Binary is the fundamental building block for almost everything relating to technology. In this video, you’ll learn how to easily convert between a decimal number and its binary value.
As you start working more with networks and doing more IP subnetting, you’ll need to do more binary math. And in this video, I’ll show you how to convert to and from the binary format. Binary, of course, means a single bit that can either be 0 or 1. It’s either on or off.
And we usually represent this as a 0 for off and a 1 for on. When we put 8 of these bits together, we have what’s called a byte. We often refer to this byte as an octet to show that it is 8 bits that we are using in this calculation.
To be able to perform all of the conversions we’ll do today, we need to make a conversion chart. And this is our conversion chart that we will use to be able to perform our binary calculations.
We’ll start on the right side and put the number 1, and then we’ll double it. If we double 1, we have 2. If we double 2, we have 4. 4 times 2 is 8. 8 times 2 is 16, 32, 64, and 128. This allows us to perform any type of binary calculation. And this will be very handy when we start doing more IP subnetting.
I put in 8 different slots for this binary conversion chart, but depending on how many bits that you need to have in your conversion, you can keep extending this out by simply doubling the number and extending it out over a very long distance. You may find yourself using these longer charts when you do some additional IP subnetting, but the majority of what you’re working with will be 8 single bits made up into a byte.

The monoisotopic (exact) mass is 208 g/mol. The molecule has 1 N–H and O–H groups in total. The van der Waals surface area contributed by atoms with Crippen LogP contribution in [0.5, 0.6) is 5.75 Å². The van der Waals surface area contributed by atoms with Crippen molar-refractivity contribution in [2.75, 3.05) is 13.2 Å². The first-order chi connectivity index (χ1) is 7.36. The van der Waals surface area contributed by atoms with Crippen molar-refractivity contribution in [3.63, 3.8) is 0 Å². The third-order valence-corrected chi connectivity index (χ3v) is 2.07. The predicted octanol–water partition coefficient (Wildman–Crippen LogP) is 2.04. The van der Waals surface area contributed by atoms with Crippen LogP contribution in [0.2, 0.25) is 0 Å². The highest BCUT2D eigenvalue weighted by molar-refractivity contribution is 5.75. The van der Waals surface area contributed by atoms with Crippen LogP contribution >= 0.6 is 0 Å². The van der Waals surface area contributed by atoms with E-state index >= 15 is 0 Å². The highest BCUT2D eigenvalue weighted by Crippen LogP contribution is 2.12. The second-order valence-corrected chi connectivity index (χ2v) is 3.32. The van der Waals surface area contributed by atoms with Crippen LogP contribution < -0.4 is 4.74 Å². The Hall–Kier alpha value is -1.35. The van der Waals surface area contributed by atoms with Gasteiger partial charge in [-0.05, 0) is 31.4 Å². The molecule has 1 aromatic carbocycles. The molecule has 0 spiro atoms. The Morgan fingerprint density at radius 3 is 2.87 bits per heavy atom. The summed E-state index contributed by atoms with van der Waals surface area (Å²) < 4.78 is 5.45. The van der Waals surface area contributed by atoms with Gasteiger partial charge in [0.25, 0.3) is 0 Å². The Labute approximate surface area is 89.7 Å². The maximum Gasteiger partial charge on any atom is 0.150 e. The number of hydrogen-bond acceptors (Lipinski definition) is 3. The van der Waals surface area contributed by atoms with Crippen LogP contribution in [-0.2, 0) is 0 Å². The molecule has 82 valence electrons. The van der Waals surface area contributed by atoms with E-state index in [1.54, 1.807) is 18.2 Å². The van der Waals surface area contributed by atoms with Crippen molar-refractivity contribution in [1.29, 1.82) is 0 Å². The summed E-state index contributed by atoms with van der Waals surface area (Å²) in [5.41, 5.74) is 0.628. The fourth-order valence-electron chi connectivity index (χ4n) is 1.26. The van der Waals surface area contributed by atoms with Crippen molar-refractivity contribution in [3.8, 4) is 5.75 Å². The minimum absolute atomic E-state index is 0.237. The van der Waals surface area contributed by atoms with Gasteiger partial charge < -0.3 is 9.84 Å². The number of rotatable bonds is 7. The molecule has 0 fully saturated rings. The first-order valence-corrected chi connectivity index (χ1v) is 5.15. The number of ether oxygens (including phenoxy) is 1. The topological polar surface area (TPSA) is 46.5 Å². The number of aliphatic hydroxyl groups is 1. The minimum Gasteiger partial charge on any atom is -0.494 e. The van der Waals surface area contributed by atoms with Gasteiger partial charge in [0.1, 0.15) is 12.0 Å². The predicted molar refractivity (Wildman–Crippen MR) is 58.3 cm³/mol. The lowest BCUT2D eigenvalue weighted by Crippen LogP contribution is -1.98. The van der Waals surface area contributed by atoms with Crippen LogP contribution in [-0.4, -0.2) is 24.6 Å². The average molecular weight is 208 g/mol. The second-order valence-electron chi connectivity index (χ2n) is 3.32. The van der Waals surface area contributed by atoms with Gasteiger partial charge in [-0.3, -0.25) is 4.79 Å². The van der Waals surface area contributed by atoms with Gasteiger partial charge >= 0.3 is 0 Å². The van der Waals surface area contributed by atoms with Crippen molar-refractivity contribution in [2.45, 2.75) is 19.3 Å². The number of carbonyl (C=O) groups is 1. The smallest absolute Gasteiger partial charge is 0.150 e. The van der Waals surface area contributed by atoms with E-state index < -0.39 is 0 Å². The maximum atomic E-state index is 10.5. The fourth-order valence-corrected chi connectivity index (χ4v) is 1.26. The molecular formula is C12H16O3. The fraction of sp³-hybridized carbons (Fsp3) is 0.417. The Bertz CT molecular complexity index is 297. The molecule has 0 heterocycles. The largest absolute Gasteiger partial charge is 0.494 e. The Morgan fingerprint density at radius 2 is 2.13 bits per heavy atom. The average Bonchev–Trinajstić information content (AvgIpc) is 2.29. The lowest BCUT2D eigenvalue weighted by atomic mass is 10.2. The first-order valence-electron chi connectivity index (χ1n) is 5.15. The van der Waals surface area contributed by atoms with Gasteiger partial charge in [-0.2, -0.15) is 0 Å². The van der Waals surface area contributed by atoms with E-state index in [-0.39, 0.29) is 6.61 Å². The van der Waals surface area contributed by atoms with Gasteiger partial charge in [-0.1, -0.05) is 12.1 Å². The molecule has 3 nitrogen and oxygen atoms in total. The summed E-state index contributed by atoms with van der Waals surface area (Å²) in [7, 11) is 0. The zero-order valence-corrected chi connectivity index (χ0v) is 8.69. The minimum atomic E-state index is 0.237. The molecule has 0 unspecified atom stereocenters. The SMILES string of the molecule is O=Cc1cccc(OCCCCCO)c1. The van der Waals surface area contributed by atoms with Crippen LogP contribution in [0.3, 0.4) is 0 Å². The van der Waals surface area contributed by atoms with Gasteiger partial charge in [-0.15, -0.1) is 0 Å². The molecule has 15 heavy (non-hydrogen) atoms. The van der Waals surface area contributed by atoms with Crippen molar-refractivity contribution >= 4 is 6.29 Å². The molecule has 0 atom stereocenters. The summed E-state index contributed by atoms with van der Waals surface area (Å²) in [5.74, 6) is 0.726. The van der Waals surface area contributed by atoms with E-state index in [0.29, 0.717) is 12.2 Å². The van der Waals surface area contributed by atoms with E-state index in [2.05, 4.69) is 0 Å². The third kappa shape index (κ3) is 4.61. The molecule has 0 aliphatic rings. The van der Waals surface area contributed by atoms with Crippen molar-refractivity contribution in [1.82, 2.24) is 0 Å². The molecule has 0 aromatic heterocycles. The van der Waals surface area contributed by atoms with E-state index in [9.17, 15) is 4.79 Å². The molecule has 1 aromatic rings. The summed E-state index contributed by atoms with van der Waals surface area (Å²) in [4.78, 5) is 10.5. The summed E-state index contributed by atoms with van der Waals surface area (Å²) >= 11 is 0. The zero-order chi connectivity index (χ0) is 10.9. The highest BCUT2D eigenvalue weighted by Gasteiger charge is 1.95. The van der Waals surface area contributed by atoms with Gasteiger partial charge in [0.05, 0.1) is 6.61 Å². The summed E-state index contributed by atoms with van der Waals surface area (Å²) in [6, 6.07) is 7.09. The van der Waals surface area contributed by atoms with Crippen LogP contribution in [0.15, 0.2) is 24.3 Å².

Using our conversion chart, let’s do a binary calculation. This first question asks, what is binary 00000010 in decimal? The first thing we’ll do is write out this particular byte in this bit form– 0, 0, 0, 0, 0, 0, 1, 0. And of course, we want to know what the decimal equivalent is of that binary value. What we’ll do is put our conversion chart right on top of those numbers.
We’ll start with the 1, 2, 4, 8, 16, 32, 64, and 128. Every place there happens to be the binary 1, we’re going to bring down the number from our chart. Every place there’s a binary 0, we’re going to bring down a 0. And if we do that, we’re bringing down 0 plus 0 plus 0 plus 0 plus 0 plus 0 plus 2 plus 0.
Since that second bit is the one that has the 1 associated with it, we’re bringing down the 2 from our conversion chart. And if you perform that complicated math, you’ll find that the answer is 2 decimal. So 00000010 in binary is equal to 2 in decimal.
Let’s do another one. Let’s calculate 10000010 in binary and convert that to decimal. Same process occurs, we put down all of the bits. And we put our conversion chart right on the top.
Every place there is a 1, we’re going to bring down the number from our conversion chart. In every place there’s a 0, we bring down a 0. And if we perform this calculation, it’s 128 plus 0 plus 0 plus 0 plus 0 plus 0 plus 2 plus 0, meaning that binary 10000010 is 130 in decimal.
And let’s take it to the natural extreme and determine in decimal, what is the binary value of 11111111. Same process occurs, we’ll put down that binary value of all 1’s. We’ll put our conversion chart right on the top.